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Development. 1997 Mar;124(5):949-57.

Taste buds develop autonomously from endoderm without induction by cephalic neural crest or paraxial mesoderm.

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Department of Neurosciences, University of California, San Diego, La Jolla 92093-0201, USA.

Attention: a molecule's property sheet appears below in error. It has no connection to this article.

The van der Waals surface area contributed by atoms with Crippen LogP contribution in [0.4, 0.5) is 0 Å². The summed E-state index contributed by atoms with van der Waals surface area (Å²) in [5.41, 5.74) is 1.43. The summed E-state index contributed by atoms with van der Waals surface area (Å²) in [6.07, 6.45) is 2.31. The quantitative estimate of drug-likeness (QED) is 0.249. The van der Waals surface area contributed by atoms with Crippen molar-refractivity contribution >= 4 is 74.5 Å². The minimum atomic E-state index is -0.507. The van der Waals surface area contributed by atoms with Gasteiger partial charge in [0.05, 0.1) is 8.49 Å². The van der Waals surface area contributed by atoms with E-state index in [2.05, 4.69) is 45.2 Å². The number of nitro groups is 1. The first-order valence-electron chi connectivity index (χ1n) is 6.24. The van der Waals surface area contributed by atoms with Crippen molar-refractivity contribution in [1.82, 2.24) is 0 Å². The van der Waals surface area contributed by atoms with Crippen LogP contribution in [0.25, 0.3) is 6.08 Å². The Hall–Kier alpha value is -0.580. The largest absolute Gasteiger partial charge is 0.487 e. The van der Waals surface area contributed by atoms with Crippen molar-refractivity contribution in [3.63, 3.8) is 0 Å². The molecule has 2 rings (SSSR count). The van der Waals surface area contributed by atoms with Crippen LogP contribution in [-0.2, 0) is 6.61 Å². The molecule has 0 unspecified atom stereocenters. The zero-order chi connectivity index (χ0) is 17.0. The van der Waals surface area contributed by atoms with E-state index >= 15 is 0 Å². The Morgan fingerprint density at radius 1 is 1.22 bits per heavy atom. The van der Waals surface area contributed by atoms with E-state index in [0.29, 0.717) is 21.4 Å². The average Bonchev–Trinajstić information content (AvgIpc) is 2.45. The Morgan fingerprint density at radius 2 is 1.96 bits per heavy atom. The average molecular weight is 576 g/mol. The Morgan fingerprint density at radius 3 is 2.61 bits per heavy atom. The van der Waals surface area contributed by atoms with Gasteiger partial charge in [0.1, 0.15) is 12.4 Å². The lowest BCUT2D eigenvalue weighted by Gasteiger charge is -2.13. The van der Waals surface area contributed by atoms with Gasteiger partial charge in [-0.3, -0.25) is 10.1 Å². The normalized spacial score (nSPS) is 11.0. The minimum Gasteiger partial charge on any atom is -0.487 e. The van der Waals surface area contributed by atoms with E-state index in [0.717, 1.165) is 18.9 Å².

Although it had long been believed that embryonic taste buds in vertebrates were induced to differentiate by ingrowing nerve fibers, we and others have recently shown that embryonic taste buds can develop normally in the complete absence of innervation. This leads to the question of which tissues, if any, induce the formation of taste buds in oropharyngeal endoderm. We proposed that taste buds, like many specialized epithelial cells, might arise via an inductive interaction between the endodermal epithelial cells that line the oropharynx and the adjacent mesenchyme that is derived from both cephalic neural crest and paraxial mesoderm. Using complementary grafting and explant culture techniques, however, we have now found that well-differentiated taste buds will develop in tissue completely devoid of neural crest and paraxial mesoderm derivatives. When the presumptive oropharyngeal region was removed from salamander embryos prior to the onset of cephalic neural crest migration, taste buds developed in grafts and explants coincident with their appearance in intact control embryos. Similarly, explants from neurulae in which movement of paraxial mesoderm had not yet begun also developed taste buds after 9-12 days in vitro. We conclude that neither cranial neural crest nor paraxial mesoderm is responsible for the induction of embryonic taste buds. Surprisingly, the ability to develop taste buds late in embryonic development seems to be an intrinsic feature of the oropharyngeal endoderm that is determined by the completion of gastrulation.

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